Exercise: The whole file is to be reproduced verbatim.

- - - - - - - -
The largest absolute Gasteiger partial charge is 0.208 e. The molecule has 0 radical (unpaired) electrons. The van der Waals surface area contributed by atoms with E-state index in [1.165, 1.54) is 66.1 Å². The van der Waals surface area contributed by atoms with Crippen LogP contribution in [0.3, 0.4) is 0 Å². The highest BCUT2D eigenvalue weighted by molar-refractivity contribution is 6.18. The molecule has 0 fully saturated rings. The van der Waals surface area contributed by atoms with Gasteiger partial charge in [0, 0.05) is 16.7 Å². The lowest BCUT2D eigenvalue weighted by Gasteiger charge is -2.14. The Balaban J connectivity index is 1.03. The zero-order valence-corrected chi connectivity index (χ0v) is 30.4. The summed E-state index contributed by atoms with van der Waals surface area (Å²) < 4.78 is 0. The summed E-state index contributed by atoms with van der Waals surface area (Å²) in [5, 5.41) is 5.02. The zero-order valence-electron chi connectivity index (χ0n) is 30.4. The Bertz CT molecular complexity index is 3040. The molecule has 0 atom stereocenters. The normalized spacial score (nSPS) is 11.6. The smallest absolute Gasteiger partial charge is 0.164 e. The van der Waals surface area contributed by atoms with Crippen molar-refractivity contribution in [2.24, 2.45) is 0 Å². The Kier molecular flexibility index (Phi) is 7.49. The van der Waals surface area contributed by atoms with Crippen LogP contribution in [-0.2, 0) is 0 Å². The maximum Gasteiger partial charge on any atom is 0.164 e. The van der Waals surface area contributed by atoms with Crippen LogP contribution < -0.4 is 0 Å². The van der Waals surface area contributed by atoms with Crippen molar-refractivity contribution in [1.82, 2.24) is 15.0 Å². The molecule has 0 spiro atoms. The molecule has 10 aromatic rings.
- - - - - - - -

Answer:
The largest absolute Gasteiger partial charge is 0.208 e. The molecule has 0 radical (unpaired) electrons. The van der Waals surface area contributed by atoms with E-state index in [1.165, 1.54) is 66.1 Å². The van der Waals surface area contributed by atoms with Crippen LogP contribution in [0.3, 0.4) is 0 Å². The highest BCUT2D eigenvalue weighted by molar-refractivity contribution is 6.18. The molecule has 0 fully saturated rings. The van der Waals surface area contributed by atoms with Gasteiger partial charge in [0, 0.05) is 16.7 Å². The lowest BCUT2D eigenvalue weighted by Gasteiger charge is -2.14. The Balaban J connectivity index is 1.03. The zero-order valence-corrected chi connectivity index (χ0v) is 30.4. The summed E-state index contributed by atoms with van der Waals surface area (Å²) < 4.78 is 0. The summed E-state index contributed by atoms with van der Waals surface area (Å²) in [5, 5.41) is 5.02. The zero-order valence-electron chi connectivity index (χ0n) is 30.4. The Bertz CT molecular complexity index is 3040. The molecule has 0 atom stereocenters. The normalized spacial score (nSPS) is 11.6. The smallest absolute Gasteiger partial charge is 0.164 e. The van der Waals surface area contributed by atoms with Crippen molar-refractivity contribution in [2.24, 2.45) is 0 Å². The Kier molecular flexibility index (Phi) is 7.49. The van der Waals surface area contributed by atoms with Crippen LogP contribution in [-0.2, 0) is 0 Å². The maximum Gasteiger partial charge on any atom is 0.164 e. The van der Waals surface area contributed by atoms with Crippen LogP contribution < -0.4 is 0 Å². The van der Waals surface area contributed by atoms with Crippen molar-refractivity contribution in [1.82, 2.24) is 15.0 Å². The molecule has 0 spiro atoms. The molecule has 10 aromatic rings.